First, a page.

Whether we want to or not, for the sake of America, we must try to understand the Donald Trump phenomenon, as it has completely swept the nation and also fiercely divided it. What is most baffling about it all is Trump’s apparent political invincibility. As he himself said even before he won the presidential election, “I could stand in the middle of 5th Avenue and shoot somebody and I wouldn’t lose voters.” Unfortunately for the American people, this wild-sounding claim appears to be truer than not, at least for the majority of his supporters, and that is something that should disturb us. It should also motivate us to explore the science underlying such peculiar human behavior, so we can learn from it, and potentially inoculate against it.
In all fairness, we should recognize that lying is sadly not uncommon for politicians on both sides of the political aisle, but the frequency and magnitude of the current president’s lies should have us all wondering why they haven’t destroyed his political career, and instead perhaps strengthened it. Similarly, we should be asking why his inflammatory rhetoric and numerous scandals haven’t sunk him. We are talking about a man who was caught on tape saying, “When you’re a star, they let you do it. You can do anything. Grab them by the pussy.” Politically surviving that video is not normal, or anything close to it, and we can be sure that such a revelation would have been the end of Barack Obama or George Bush had it surfaced weeks before the election.
Some of the explanations come from a 2017 review paper published in the Journal of Social and Political Psychology by the psychologist and UC Santa Cruz professor Thomas Pettigrew. Others have been put forth as far back as 2016 by myself, a cognitive neuroscience and psychology researcher, in various articles and blog posts for publications like Psychology Today. A number of these were inspired by insights from psychologists like Sheldon Solomon, who laid the groundwork for the influential Terror Management Theory, and David Dunning, who did the same for the Dunning-Kruger effect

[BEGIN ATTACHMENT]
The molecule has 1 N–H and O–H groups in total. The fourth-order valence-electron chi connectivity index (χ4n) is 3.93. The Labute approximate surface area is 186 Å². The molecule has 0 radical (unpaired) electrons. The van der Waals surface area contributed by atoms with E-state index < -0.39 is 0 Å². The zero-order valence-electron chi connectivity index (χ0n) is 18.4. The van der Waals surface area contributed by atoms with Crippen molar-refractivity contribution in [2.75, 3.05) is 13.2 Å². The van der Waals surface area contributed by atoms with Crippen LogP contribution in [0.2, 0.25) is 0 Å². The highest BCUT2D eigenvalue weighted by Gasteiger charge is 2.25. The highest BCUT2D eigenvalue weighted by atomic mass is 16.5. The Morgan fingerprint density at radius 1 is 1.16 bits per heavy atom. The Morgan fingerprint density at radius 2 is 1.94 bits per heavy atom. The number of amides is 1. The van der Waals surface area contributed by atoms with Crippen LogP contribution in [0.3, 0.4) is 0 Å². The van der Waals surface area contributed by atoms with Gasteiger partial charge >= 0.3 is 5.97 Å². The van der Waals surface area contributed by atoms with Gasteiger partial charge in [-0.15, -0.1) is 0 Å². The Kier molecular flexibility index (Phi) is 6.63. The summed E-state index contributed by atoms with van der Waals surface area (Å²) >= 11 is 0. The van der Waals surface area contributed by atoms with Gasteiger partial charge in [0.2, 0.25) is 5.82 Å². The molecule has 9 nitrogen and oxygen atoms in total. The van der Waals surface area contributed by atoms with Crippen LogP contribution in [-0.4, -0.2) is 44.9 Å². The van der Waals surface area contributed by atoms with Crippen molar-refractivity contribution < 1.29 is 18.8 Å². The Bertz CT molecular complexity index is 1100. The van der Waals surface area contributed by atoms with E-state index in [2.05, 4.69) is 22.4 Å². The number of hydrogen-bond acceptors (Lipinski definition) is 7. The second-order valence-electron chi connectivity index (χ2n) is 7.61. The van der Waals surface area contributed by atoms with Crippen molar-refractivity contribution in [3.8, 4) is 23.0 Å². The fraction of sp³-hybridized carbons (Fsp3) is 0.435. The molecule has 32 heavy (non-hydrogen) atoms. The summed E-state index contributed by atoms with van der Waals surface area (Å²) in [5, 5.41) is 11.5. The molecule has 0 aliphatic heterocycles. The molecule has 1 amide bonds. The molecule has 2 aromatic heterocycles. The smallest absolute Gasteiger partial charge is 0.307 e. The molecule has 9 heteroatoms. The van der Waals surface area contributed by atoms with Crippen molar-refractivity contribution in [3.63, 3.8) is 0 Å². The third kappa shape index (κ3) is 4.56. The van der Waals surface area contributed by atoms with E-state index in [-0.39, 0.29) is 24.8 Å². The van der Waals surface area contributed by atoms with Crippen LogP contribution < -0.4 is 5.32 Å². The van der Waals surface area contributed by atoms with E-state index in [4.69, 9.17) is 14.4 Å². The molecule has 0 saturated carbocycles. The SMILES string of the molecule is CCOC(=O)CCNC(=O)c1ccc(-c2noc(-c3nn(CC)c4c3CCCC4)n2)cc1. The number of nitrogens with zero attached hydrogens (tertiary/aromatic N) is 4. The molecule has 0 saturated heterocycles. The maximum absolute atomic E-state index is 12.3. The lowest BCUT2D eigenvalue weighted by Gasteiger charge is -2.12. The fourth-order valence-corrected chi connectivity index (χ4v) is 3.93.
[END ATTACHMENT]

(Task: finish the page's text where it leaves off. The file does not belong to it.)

This list will begin with the more benign reasons for Trump’s intransigent support, and as the list goes on, the explanations become increasingly worrisome, and toward the end, border on the pathological. It should be strongly emphasized that not all Trump supporters are racist, mentally vulnerable, or fundamentally bad people. It can be detrimental to society when those with degrees and platforms try to demonize their political opponents or paint them as mentally ill when they are not. That being said, it is just as harmful to pretend that there are not clear psychological and neural factors that underlie much of Trump supporters’ unbridled allegiance.
The psychological phenomena described below mostly pertain to those supporters who would follow Trump off a cliff. These are the people who will stand by his side no matter what scandals come to light, or what sort of evidence for immoral and illegal behavior surfaces.
- Practicality Trumps Morality
For some wealthy people, it’s simply a financial matter. Trump offers tax cuts for the rich and wants to do away with government regulation that gets in the way of businessmen making money, even when that regulation exists for the purpose of protecting the environment. Others, like blue-collared workers, like the fact that the president is trying to bring jobs back to America from places like China. Some people who genuinely are not racist (those who are will be discussed later) simply want stronger immigration laws because they know that a country with open borders is not sustainable. These people have put their practical concerns above their moral ones. To them, it does not matter if he’s a vagina-grabber, or if his campaign team colluded with Russia to help him defeat his political opponent. It is unknown whether these people are eternally bound to Trump in the way others are, but we may soon find out if the Mueller investigation is allowed to come to completion.